(Older babies may need grippy or non-skid socks for a better grip. Socks keep their feet warm and protected, plus have a good surface for traction, without taking away the tactile feel their feet get from the ground when learning to move around.)
Socks for newborns are especially important for temperature regulation, as newborns lose a lot of heat through their feet.
Just be sure not to buy socks that are too tight. A good rule of thumb is you should be able to fit a finger between the sock band and your baby’s ankle.
Whew! There is really a lot to think about when it comes to shoes for kids. There’s crib shoes, pre-walkers, first walkers, toddler shoes, and everything in between.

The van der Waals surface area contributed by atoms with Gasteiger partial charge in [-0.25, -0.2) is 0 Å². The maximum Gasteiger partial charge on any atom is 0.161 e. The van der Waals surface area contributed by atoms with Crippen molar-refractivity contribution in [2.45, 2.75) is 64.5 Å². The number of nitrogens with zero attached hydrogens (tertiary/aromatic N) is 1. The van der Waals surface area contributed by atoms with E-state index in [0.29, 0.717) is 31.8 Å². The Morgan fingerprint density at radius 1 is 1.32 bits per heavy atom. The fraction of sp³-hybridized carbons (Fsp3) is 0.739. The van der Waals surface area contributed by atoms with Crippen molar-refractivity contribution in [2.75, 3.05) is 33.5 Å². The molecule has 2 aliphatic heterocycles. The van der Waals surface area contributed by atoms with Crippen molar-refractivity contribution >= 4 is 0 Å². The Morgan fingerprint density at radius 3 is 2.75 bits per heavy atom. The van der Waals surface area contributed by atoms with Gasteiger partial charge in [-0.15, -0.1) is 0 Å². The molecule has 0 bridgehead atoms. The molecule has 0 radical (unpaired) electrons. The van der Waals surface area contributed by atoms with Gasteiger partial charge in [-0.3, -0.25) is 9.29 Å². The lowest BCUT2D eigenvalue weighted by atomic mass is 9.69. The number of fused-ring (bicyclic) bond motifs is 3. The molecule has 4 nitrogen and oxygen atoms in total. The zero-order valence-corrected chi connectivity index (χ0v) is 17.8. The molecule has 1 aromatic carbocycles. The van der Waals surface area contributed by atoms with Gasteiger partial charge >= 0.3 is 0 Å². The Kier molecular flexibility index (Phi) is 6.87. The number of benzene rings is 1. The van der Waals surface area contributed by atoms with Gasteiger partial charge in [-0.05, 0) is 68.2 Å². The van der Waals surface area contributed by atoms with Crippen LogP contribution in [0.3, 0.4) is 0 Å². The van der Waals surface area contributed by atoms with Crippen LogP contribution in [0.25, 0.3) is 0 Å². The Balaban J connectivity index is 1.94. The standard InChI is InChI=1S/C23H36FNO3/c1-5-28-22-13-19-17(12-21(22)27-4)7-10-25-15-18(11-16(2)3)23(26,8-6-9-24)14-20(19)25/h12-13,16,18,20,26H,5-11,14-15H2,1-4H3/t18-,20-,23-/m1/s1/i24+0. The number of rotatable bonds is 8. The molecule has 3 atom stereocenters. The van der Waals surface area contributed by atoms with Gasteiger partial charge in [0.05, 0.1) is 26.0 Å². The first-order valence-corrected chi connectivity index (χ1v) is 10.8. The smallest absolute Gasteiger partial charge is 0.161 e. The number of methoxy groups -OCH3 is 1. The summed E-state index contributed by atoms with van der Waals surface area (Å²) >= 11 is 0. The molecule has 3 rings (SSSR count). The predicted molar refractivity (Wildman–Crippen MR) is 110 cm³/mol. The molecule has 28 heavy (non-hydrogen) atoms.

To summarize, crib shoes are totally optional, soft sole shoes that babies can wear to keep their feet warm or to match with certain outfits.
If you’re wondering where to go from here, I spent some time finding a good-looking pair of warm, unisex baby crib shoes that should go with a lot of different outfits for boys and girls, while keeping their feet cozy!
In general, these kinds of shoes aren’t designed for or particularly helpful for babies when crawling or learning to walk. And they probably aren’t a great idea for overnight sleeping (just go with a onesie or pajamas and fitted socks).
Once your baby starts to move around on the floor on his or her own, make sure you go barefoot most of the time (or grippy socks) so you don’t take away from the tactile feel he needs as he learns to coordinate his movements.
You can move your baby into hard sole shoes more of the time when he or she is an accomplished walker who needs protection from walking outside or on obstacles, or really any time after 15 months old or so.
I hope this helps, parents!